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Posts Tagged ‘Medicare’

In 2003, Arizona requested a waiver from the Secretary of Health and Human Services (“the Secretary”) to expand its mandatory Medicare co-payments for (1) childless, nondisabled adults who earn up to 100% of the federal poverty level and (2) former recipients of state health care benefits in order to lower health care costs and close a $1 billion budget gap. The Secretary granted the waiver in 2004.

After the waiver was granted, a group of "economically vulnerable" Arizonans filed a class action against the Secretary and the director of Arizona’s Medicaid agency, alleging that (1) the increased and expanded mandatory co-payments violated the Medicaid Act’s cost-sharing restrictions, (2) the waiver was illegal, and (3) they had received inadequate notice of the changes. The trial court ruled that the plaintiffs, while vulnerable, were not defined as a "medically needy" population under the Medicaid Act. Because Arizona’s state health care plan does not cover them, the trial court found that the state was exempted from the law’s cost-sharing provisions as an "expansion population."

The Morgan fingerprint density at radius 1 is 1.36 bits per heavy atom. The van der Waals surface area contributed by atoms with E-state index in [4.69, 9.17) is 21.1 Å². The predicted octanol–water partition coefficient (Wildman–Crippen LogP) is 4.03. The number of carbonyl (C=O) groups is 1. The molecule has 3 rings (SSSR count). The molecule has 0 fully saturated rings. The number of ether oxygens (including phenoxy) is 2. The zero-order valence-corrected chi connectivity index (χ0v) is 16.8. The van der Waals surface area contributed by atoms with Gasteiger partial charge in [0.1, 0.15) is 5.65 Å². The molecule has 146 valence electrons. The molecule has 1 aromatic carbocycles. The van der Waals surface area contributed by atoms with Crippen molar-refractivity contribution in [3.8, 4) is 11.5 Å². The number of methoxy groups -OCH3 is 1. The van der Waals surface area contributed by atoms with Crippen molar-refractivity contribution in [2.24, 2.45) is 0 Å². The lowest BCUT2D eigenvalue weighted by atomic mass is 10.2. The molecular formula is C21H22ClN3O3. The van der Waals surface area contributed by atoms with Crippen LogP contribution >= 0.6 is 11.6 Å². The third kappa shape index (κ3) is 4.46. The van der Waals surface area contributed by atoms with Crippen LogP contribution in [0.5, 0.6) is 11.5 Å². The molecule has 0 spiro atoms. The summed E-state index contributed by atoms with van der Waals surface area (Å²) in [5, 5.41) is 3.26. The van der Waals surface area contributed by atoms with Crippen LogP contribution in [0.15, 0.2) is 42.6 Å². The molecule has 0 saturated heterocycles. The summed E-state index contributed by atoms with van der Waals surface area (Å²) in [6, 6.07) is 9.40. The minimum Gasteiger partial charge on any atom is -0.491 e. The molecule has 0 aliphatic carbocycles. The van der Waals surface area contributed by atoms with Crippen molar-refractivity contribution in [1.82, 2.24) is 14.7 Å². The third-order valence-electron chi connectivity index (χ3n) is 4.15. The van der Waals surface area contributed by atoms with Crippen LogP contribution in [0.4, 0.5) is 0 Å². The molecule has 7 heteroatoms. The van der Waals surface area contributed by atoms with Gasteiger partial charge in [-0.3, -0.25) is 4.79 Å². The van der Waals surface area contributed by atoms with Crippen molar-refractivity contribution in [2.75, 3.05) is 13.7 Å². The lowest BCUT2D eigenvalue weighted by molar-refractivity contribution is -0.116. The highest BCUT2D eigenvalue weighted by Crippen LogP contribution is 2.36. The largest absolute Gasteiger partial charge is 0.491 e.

On appeal, the Ninth Circuit Court of Appeals agreed on this point, but remanded the case for a new look at the waiver and notice issues because of the following:

There is little, if any, evidence that the secretary considered the factors [federal statute] requires her to consider before granting Arizona’s waiver. . . . The record is not sufficient for this court to review the agency’s consideration of the impact Arizona’s demonstration project would have on the economically vulnerable.

For the full story, click here.

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